As leaders meet in Uzbekistan, the eight-member regional body is poised to add Iran to its ranks.
Iran has signed a Memorandum of Obligations to become a permanent member of the Shanghai Cooperation Organisation (SCO), a central Asian security body, the Iranian foreign minister said.
“By signing the document for full membership of the SCO, now Iran has entered a new stage of various economic, commercial, transit and energy cooperation,” Hossein Amirabdollahian wrote on social media.
The statement came as leaders from China, India, Kazakhstan, Kyrgyzstan, Pakistan, Russia, Tajikistan and Uzbekistan headed to the latter’s city of Samarkand for a summit of the eight-member SCO, a security group formed by Beijing and Moscow as a counterweight to United States influence.
Afghanistan, Belarus, Iran, and Mongolia are observer countries, while the organisation has six “dialogue partners”: Armenia, Azerbaijan, Cambodia, Nepal, Sri Lanka and Turkey.
Last year, the rapidly expanding SCO approved Iran’s application for accession, while the government in Tehran called on members to help it form a mechanism to avert sanctions imposed by the West over its disputed nuclear programme.
Reporting from the Silk Road oasis of Samarkand, Al Jazeera’s Resul Serdar said Iran’s full membership is expected to become effective in April 2023.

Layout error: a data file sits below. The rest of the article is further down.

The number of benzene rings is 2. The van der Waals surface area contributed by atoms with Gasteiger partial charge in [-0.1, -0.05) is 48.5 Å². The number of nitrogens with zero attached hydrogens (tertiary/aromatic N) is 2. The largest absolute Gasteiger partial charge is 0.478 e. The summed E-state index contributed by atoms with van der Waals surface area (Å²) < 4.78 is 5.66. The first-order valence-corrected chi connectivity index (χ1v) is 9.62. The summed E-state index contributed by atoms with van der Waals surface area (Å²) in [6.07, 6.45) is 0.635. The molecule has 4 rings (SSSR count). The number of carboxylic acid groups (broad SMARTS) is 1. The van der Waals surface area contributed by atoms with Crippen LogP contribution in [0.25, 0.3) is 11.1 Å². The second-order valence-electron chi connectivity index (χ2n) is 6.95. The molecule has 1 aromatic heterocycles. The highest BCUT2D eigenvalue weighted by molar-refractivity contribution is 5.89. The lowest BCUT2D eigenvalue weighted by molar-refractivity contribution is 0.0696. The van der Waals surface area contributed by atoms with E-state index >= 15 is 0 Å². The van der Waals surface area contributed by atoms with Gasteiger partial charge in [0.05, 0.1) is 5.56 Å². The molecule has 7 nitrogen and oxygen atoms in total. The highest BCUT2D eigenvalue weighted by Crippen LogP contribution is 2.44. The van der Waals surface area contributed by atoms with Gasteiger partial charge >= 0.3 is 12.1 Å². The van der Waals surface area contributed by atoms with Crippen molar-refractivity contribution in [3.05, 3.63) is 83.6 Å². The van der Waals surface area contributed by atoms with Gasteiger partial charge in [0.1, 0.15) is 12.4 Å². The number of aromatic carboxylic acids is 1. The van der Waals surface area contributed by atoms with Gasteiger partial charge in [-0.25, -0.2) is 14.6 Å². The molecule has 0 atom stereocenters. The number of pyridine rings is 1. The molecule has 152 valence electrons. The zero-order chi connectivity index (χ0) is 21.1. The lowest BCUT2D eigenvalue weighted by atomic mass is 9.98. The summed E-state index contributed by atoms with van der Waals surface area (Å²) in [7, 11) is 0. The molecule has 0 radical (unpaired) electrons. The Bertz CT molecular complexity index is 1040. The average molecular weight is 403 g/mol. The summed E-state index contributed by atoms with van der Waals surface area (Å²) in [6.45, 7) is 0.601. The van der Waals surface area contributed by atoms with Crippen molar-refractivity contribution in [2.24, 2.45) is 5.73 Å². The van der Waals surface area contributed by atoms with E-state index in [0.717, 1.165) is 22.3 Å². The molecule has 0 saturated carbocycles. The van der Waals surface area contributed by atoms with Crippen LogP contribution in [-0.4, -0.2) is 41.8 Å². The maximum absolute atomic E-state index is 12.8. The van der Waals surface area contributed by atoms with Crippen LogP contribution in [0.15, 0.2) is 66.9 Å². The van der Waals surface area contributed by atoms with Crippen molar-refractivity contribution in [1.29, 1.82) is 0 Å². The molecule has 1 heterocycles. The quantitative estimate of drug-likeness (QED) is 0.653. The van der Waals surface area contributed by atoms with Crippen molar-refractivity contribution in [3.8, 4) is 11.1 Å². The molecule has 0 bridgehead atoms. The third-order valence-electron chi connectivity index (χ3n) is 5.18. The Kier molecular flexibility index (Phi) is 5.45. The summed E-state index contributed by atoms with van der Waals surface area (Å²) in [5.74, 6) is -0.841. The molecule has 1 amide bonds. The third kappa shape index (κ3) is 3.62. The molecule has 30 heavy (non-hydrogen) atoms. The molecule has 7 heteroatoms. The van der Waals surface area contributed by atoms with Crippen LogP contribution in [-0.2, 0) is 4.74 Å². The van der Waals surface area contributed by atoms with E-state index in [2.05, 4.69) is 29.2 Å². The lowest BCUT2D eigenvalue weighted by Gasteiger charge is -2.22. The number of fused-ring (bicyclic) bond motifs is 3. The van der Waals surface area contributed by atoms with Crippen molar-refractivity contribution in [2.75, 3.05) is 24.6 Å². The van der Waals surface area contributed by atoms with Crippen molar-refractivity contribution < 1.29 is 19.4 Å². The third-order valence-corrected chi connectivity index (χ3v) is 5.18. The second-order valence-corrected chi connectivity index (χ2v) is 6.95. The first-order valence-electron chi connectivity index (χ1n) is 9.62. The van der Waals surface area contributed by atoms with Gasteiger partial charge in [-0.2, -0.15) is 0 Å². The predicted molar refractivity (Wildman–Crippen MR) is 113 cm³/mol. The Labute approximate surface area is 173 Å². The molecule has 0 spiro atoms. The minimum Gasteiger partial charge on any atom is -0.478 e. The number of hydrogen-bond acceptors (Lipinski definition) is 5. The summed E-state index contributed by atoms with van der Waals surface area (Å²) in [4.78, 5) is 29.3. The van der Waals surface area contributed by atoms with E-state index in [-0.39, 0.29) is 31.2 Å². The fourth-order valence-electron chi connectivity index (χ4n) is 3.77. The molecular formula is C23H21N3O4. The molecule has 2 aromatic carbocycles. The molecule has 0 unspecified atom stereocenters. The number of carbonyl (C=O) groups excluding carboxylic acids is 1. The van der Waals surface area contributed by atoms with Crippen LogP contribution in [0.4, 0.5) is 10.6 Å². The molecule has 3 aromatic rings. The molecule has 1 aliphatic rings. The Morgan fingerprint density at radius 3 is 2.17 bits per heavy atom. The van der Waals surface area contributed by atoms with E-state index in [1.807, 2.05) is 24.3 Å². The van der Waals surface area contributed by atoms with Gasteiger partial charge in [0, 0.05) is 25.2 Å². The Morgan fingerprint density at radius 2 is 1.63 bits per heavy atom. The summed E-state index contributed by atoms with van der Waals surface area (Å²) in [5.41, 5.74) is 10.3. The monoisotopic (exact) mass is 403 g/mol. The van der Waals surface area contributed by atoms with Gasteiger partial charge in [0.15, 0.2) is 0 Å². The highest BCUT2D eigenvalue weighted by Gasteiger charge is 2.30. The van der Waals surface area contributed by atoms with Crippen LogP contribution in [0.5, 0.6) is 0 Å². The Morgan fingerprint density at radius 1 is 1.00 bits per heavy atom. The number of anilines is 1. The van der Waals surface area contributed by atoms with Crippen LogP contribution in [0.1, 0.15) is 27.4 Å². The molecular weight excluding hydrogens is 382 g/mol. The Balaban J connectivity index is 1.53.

He added that the SCO, the world’s largest regional organisation consisting of 40 percent of the world’s population and 30 percent of global gross domestic product (GDP), wants to further expand.
“Belarus is also officially going to sign the documents that its membership will be initiated,” Serdar said. “Qatar and Saudi Arabia are also expected to become new dialogue partners.”
Iranian President Ebrahim Raisi was among the leaders to attend the summit in Samarkand and was expected to meet his Russian counterpart, Vladimir Putin, according to Iranian media.
Iran’s economy has been hit hard since 2018, when then-US President Donald Trump unilaterally abandoned a landmark nuclear deal signed between Iran and world powers, including Russia and China.
Months of indirect talks between Iran and US President Joe Biden’s administration have hit a dead end over several obstacles to reviving the nuclear pact, under which the Iranian government agreed to curbs on its nuclear programme in return for the lifting of sanctions.